That moment was perhaps a high point in Western civilization - at least in those nations enjoying some semblance of social democracy - from which we are now in full retreat. We now experience the vertiginous kinetic energies thrown off by the regression of an emerging egalitarianism into an era that echoes the Gilded Age of the late nineteenth and early twentieth century, where the then wealthiest man in the world, Andrew Carnegie, raised in the slums of Pittsburgh achieved his prodigious wealth on the backs of his steel workers who remained trapped in the urban hovels of his own youth.

The coal that contributed to Pittsburgh's wealth through the conversion of iron ore into steel was laid down in the Carboniferous geologic era, from 354-290 MYA an age further separated, in America, into the Mississippian (Lower Carboniferous) and the Pennsylvanian (Upper Carboniferous). The latter, mostly covered now by a grassy mantle, awaits the end-times of coal mining when its value exceeds the economic, environmental, social and political costs of its extraction.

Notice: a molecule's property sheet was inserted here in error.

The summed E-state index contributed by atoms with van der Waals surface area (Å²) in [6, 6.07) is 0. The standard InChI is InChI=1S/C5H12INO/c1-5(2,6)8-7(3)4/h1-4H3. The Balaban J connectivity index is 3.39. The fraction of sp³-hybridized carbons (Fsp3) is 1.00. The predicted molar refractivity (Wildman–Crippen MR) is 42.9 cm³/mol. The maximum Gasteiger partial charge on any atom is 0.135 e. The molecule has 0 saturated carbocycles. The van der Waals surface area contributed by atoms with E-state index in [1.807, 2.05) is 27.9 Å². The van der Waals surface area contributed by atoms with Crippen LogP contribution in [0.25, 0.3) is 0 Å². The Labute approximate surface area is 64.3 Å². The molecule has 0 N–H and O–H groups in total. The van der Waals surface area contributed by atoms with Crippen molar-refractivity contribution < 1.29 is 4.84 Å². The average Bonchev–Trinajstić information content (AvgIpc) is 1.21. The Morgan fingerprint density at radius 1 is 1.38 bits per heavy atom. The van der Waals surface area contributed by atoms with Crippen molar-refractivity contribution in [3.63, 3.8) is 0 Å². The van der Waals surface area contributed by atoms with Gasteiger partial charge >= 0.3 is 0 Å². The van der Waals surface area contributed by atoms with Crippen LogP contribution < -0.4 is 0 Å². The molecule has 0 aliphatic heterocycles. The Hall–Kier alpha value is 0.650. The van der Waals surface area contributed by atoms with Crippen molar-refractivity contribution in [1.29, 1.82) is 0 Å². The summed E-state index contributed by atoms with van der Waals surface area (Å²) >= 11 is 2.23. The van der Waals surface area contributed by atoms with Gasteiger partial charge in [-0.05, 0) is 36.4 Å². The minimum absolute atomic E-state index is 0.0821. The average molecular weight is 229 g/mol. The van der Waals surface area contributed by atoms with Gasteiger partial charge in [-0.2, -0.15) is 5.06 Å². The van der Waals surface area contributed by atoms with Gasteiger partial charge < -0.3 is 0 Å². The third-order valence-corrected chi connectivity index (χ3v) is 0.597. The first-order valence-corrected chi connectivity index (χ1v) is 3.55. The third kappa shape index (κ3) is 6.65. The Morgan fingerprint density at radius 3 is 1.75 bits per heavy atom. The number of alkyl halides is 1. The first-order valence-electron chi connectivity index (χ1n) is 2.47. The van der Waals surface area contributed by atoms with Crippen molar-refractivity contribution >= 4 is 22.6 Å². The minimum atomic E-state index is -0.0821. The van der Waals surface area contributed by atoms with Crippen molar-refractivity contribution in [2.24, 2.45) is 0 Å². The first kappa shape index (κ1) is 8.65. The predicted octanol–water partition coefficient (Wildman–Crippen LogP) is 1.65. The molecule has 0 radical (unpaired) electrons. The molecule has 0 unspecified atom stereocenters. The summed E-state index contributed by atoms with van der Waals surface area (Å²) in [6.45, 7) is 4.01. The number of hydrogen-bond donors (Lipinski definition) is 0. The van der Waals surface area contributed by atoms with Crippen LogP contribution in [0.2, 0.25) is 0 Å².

Similarly, the shale reserves of Texas and Alberta and the natural gas of - like, everywhere - await their call to arms.The slick connections between urban concentration and far-flung holiday hideaways continue to hasten the day. Even on vacation there is a limit to the intellectual comfort I can gain from thinking in the broad vistas of geologic time.